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Senator John McCain Decides to End Cancer Treatment


Sen. John McCain speaks at a rally in support of Republican Sen. Thad Cochran at the Mississippi War Memorial in Jackson, Miss., June 23, 2014.
Senator John McCain Decides to End Cancer Treatment
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American Senator John McCain has chosen to discontinue his medical treatment for brain cancer.

The family of the Republican Party's 2008 presidential nominee and former prisoner of war announced the decision Friday. They said “With his usual strength of will, he has now chosen to discontinue medical treatment.”

His wife Cindy posted a message on Twitter: “I love my husband with all of my heart. God bless everyone who has cared for my husband along this journey.”

In July 2017, doctors found the cancerous growth and operated on McCain. Two weeks later, McCain returned to the Senate floor. He cast the deciding vote against a Republican measure to end the Affordable Care Act, or ObamaCare.

Republican President Donald Trump criticized that decision. He and McCain have had long-standing disagreements. During his campaign, Trump also questioned the senator’s public image as a war hero, saying of McCain’s past, “I like people who weren’t captured.”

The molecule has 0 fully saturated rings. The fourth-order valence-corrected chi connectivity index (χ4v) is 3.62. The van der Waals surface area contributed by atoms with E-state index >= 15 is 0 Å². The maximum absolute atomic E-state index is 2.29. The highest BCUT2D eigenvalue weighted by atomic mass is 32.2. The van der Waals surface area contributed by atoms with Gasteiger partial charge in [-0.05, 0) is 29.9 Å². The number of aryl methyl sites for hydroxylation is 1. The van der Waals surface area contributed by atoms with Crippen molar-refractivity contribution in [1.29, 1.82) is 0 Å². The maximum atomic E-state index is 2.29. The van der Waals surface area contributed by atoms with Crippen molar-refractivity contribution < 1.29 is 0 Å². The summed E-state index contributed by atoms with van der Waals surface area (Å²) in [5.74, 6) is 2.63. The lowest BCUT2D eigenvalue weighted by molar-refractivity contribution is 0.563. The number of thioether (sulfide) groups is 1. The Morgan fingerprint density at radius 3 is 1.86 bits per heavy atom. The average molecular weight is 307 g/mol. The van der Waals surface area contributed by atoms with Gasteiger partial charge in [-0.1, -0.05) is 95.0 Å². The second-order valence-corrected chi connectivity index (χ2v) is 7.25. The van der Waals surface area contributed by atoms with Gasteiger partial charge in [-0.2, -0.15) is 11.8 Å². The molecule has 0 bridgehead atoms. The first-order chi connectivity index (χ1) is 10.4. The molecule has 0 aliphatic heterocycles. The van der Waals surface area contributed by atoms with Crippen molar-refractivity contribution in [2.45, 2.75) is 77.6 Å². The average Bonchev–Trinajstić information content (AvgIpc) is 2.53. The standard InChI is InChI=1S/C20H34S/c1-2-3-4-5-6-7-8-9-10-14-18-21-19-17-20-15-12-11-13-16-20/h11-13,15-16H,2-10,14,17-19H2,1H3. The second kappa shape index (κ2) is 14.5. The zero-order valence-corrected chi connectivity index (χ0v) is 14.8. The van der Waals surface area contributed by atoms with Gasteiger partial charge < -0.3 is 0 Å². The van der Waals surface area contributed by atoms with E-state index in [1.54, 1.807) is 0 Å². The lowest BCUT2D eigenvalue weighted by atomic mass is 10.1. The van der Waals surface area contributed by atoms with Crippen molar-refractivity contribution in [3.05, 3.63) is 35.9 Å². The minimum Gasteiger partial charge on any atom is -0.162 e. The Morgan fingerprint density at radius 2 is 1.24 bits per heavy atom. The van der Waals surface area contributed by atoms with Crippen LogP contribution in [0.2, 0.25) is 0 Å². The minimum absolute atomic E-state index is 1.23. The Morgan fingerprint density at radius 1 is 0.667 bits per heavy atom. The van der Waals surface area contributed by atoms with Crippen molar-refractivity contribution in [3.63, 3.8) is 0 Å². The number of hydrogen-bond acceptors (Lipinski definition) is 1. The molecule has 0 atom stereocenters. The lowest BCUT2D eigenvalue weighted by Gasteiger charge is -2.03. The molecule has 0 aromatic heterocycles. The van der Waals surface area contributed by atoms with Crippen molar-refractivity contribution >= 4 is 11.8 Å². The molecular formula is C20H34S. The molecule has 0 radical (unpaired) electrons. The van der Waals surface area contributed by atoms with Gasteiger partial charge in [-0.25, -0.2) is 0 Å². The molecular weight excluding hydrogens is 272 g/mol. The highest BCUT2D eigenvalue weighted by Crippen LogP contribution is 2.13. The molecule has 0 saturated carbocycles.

McCain flew for the navy. His plane was shot down during the war in Vietnam. He was imprisoned, kept in isolation, and tortured by the North Vietnamese. He refused to give the North Vietnamese any military information. McCain was finally released after the cease-fire along with other American prisoners of war on March 14, 1973.

Lt. Commander John S. McCain III, a POW for over five years, waves to well wishers March 18, 1973 after arriving at Jacksonville Naval Air Station in Florida. (AP Photo)
Lt. Commander John S. McCain III, a POW for over five years, waves to well wishers March 18, 1973 after arriving at Jacksonville Naval Air Station in Florida. (AP Photo)

Entering politics

McCain retired from the Navy. He has served in Congress representing Arizona since 1982. He has been absent because of his medical condition since December.

The 81-year-old McCain has seven children, four with his wife Cindy Hensley, and three from his first marriage to Carol Shepp.

After the announcement Friday, former Connecticut Sen. Joseph Lieberman said, “becoming John McCain’s friend has been one of the great blessings of my life. Today I am praying for him and his family.”

I’m Bryan Lynn.

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Words in This Story

journey n. the act of traveling from one place to another

isolation n. the state of being separate from other people, places, or things

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